AWOLNATION Provides Much Needed Comic Relief on ‘Here Come the Runts’
Aaron Bruno knows the tense times in which we live, which is why the man behind the L.A. alt-rock band AWOLNATION recorded the band’s latest album with the intention of uplifting a melancholy public. Plus, after a discography of mostly electronic-focused music, Bruno chose to turn back to his rock n’ roll roots. All this together makes “Here Come the Runts” the perfect mix of unleashed rage and comedic lyricism.
One of the first tastes of this theme comes from “Sound Witness System,” a tune which takes to hip-hop but without the seriousness, instead evoking a quirky side through Bruno’s lyricism: “You know the position/Grinding on my troops/Trying to rile up my militia.” The singer’s individualism is all over this record. One of the singles, “Seven Sticks of Dynamite,” too uses entertaining lyrics such as “Who wants to slow dance?/To that racket down the hall.” The sonic aspects of the song take a minimalist approach with a simple rock drum beat, heavy guitar chords and a background chorus. The video, directed by Bruno, features a nice cameo from Rick Rubin — though Rubin didn’t have his fingers on the production side of things here. That silly side comes out again on “Jealous Buffoon” where Bruno yells about his inability to control his possessiveness. The song has a peculiar feel to it, walking a line between sincerity and self-deprecation. “Table For One” too sets up Bruno as a loner unable to keep his woman by his side. The trend continues on the short but effective “A Little Luck…And A Couple Dogs” where he reminds his listeners that he’s not quite as grown up as he would like to lead on. “All my friends have children/I have a couple dogs,” he sings. Speaking of kids, the single “Handyman” shows the singer’s sweet, almost childlike, side. Through an acoustic guitar during the verse he sings “I’m a sinner/finished my dinner/Now I can go outside.”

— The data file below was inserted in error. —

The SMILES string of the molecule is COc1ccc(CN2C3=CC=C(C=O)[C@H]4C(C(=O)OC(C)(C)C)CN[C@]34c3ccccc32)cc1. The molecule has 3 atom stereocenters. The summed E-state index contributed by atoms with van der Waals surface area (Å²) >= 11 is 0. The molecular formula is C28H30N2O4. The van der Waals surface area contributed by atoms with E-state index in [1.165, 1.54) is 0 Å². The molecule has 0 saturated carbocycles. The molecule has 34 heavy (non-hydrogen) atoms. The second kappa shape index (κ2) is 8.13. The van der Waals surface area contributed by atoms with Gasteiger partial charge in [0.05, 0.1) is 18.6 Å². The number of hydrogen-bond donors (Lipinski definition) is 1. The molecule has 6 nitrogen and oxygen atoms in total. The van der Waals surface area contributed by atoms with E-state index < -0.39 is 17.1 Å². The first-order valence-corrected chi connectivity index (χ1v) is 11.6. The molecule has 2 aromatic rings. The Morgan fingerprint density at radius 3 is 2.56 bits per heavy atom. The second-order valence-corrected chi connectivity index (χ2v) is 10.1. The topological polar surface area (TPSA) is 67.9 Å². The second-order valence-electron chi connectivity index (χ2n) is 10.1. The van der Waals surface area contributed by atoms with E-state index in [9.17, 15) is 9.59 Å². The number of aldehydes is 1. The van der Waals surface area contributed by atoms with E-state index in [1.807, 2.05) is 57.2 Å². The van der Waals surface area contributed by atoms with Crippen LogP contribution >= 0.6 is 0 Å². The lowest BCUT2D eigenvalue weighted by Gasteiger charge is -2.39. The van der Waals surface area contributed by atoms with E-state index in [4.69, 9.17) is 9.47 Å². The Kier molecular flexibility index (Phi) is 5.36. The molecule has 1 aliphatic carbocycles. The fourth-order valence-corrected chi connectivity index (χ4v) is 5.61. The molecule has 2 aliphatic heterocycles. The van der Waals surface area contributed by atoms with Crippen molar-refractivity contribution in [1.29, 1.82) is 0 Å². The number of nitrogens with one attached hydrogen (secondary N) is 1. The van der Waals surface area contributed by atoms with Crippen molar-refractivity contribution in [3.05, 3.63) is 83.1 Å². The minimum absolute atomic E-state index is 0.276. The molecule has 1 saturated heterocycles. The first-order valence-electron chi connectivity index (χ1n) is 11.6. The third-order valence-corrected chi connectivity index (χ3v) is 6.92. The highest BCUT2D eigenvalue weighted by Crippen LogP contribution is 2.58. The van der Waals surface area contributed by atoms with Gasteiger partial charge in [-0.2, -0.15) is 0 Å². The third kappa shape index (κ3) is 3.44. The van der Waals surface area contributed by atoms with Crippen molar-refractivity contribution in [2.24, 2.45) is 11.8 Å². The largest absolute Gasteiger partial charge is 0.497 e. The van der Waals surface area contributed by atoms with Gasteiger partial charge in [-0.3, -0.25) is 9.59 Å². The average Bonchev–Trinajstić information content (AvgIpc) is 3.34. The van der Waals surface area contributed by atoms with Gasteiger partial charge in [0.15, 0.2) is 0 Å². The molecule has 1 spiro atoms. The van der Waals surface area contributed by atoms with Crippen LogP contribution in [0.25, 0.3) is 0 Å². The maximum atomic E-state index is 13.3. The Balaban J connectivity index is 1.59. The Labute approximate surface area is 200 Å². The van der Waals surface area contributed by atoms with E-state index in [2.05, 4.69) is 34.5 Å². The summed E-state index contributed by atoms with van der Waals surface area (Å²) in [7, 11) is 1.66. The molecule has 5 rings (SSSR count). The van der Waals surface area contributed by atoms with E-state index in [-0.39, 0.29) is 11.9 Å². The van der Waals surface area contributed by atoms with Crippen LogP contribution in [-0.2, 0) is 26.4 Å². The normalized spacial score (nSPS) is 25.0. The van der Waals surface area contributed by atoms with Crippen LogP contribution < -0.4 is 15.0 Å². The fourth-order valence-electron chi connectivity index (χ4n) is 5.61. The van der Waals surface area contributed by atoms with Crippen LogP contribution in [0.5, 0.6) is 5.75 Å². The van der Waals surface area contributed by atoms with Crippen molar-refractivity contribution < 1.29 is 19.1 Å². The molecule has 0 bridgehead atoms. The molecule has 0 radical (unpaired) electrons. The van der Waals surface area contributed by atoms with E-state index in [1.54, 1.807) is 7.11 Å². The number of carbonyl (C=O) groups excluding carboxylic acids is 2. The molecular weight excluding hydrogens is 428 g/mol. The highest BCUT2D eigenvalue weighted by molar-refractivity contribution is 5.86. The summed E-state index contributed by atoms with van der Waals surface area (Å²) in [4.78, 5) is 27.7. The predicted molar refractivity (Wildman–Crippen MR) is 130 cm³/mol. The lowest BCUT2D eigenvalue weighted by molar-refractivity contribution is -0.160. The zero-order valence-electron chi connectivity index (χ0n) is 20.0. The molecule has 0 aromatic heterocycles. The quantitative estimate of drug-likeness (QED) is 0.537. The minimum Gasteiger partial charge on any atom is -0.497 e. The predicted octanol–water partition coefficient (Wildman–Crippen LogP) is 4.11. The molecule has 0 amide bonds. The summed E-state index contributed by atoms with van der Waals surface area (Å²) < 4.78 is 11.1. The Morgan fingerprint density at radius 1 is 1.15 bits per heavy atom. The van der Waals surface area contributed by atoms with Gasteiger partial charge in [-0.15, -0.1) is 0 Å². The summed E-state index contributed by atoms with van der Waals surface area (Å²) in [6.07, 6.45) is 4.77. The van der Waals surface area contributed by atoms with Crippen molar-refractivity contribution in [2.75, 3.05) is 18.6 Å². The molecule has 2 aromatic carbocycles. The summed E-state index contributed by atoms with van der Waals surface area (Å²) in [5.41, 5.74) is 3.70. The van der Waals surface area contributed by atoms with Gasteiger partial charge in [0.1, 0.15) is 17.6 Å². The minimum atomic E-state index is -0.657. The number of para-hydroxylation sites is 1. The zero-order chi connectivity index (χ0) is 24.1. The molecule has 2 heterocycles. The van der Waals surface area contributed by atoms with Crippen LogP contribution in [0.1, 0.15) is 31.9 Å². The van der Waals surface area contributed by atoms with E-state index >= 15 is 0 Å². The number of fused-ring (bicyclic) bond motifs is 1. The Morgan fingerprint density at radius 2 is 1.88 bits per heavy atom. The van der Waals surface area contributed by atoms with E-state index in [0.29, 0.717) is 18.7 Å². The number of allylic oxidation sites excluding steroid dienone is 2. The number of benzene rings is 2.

Self-admitted shortcomings aside, as a front man, Bruno is the creative voice that drives AWOL’s success. Even though he’s been the only constant in the band since its inception back in ’09, the sounds have progressed into something truly worthy of your attention. Take the driving “Tall, Tall Tale” where Bruno uses tinges of darkness for a raucous blues-driven cut alongside sinister elements of electronics. The closing track “Stop That Train” too uses a slight sense of darkness in tone, while the title track effects rage by way of metal guitar and double bass drums. If “Here Comes the Runts” tells a story, it’s one of two sides – the sad clown, or the comedy and tragedy faces. As if Bruno’s saying ‘Yes, it’s okay to laugh at yourself in times of strife. But don’t forget the evil that lurks in the shadows.’
“Here Come the Runts” is available Feb. 2 on Apple Music.